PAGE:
Wednesday, March 24, 2004

The Codependence of a People

Rosh Hodesh of the First Month 5764

The following was written at the mention of "Black-Jewish Relations Week at Princeton." IMHO, it is important that the relationships between the Jewish People and other peoples be re-examined from time to time.

It is within the nature of the Jewish people to be concerned with justice,... with fairness.

The extent of the involvement of Jews in the civil rights movement in the US [& other countries], the anti-appartheid movement in South Africa, and for that matter in the so-called human rights movement world wide, is well-known.

After all, it is written: "Tzedeq, tzedeq, tirdof..." - Justice, justice, you shall pursue..." (Deut. 16:20)

This verse is as much a part of us as the entire Torah, whether Jews realize it or not.

I'm not saying that Jews should not have been involved. I'm not saying that we should not have been supportive. I am saying that we need to be honest with ourselves about where it's gotten us.

Many Black leaders have, and continue to rewrite history. It's the Jews' fault for their continued oppression.

When an African-American donates money or volunteers time to an African-American charity or institution, he's participating in "self-empowerment." When a Jew does the same fo a Jewish organization, he's considered to be elitist or even racist.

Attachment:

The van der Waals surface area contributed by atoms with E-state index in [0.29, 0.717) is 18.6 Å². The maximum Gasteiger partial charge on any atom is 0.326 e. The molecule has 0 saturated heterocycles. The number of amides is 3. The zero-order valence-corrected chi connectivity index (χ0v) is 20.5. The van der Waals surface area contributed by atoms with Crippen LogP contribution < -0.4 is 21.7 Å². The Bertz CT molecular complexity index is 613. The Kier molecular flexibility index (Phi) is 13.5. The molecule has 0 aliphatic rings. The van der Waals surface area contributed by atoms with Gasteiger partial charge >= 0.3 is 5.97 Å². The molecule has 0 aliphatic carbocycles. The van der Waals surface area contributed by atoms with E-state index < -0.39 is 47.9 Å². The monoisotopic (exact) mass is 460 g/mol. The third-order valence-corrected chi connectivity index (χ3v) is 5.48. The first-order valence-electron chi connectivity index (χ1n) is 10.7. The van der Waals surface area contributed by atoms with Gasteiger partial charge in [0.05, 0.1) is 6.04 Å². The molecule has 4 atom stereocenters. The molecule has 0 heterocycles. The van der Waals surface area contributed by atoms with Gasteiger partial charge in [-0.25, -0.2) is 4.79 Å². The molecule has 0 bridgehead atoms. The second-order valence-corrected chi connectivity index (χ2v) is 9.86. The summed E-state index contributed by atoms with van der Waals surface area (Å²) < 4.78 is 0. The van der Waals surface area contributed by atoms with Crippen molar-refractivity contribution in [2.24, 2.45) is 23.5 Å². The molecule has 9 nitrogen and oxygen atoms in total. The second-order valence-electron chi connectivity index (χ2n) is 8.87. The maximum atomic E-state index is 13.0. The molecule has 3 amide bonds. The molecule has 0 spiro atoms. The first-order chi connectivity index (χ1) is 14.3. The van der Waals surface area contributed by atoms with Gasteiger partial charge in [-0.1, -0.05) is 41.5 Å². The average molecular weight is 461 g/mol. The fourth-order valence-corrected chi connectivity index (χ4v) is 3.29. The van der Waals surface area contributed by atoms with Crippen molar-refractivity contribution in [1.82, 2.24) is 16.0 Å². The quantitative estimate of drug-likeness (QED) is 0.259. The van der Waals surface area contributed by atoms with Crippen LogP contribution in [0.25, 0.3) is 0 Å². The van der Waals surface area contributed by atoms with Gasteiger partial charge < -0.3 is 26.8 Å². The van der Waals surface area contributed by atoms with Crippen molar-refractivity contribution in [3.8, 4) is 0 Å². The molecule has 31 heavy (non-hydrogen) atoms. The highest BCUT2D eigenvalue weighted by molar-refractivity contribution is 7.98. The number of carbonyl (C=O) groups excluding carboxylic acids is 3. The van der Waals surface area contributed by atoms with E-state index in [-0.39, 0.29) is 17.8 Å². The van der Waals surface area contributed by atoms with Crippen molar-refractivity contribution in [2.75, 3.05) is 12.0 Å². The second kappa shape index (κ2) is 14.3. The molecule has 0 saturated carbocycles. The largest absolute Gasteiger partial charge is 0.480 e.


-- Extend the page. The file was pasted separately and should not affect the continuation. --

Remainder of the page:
In an attempt to appease other such communities, the Jew donates money and time to them. This kind of people-pleasing behavior is a common symptom of what is known as "codependence." The "die-hards" make a point of neglecting their own community, after all they do not see themselves as being worthy. This low self-esteem and compliance are additional symptoms of codependence. Codependence can be roughly defined as 'the dependence on external sources for the fulfillment of emotional needs and self-validation and worth.'

The Jewish identity is the next casualty. Jews neglect learning about their own heritage, try to make it "easier" by re-inventing it (ie the so-called movement of Judaism), or forsaking it all together (G-d forbid).

The cycle continues. Parents are unable to answer their children's basic questions about their heritage. And when it come to why they should marry a Jew or why should they care about Israel, they are at a total loss.

Rabbi Meir KahaneRav Meir Kahane HY"D provides us with an extensive history of Jewish assimilation, the ultimate codependent act, in his book Listen World, Listen Jew. Through this book and others, he has helped many Jews break out of their codependence; he has returned to them their self-esteem and pride in their heritage.

Eventually, Jews who haven't learn any Torah before actually do. And in the process, they learn the rest of the verse:

"Justice, justice, you shall pursue, that you will live, and inherit the Land that G-d has given to you." (Deut. 16:20)

There is no justice unless we treat ourselves justly. We are worthy. HaShem has given us His Torah, and has given us our Land.

The only external validation we need comes from G-d, not from any other human community.

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